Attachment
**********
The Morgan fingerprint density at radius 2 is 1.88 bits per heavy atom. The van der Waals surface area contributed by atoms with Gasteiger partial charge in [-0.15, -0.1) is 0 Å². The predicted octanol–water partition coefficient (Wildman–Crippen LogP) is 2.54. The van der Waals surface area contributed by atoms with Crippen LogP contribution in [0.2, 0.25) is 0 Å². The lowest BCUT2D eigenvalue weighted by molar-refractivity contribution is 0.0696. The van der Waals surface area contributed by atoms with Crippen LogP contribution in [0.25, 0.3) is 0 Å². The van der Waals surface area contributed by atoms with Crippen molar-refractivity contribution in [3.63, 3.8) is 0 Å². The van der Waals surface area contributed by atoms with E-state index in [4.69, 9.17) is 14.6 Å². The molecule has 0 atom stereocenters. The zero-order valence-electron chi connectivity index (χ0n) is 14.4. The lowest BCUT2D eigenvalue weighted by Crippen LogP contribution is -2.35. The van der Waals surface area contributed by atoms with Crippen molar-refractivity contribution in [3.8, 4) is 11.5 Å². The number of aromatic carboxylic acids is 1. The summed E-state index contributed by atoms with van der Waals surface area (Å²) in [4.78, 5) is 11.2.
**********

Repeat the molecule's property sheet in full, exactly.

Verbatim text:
The Morgan fingerprint density at radius 2 is 1.88 bits per heavy atom. The van der Waals surface area contributed by atoms with Gasteiger partial charge in [-0.15, -0.1) is 0 Å². The predicted octanol–water partition coefficient (Wildman–Crippen LogP) is 2.54. The van der Waals surface area contributed by atoms with Crippen LogP contribution in [0.2, 0.25) is 0 Å². The lowest BCUT2D eigenvalue weighted by molar-refractivity contribution is 0.0696. The van der Waals surface area contributed by atoms with Crippen LogP contribution in [0.25, 0.3) is 0 Å². The van der Waals surface area contributed by atoms with Crippen molar-refractivity contribution in [3.63, 3.8) is 0 Å². The van der Waals surface area contributed by atoms with E-state index in [4.69, 9.17) is 14.6 Å². The molecule has 0 atom stereocenters. The zero-order valence-electron chi connectivity index (χ0n) is 14.4. The lowest BCUT2D eigenvalue weighted by Crippen LogP contribution is -2.35. The van der Waals surface area contributed by atoms with Crippen molar-refractivity contribution in [3.8, 4) is 11.5 Å². The number of aromatic carboxylic acids is 1. The summed E-state index contributed by atoms with van der Waals surface area (Å²) in [4.78, 5) is 11.2.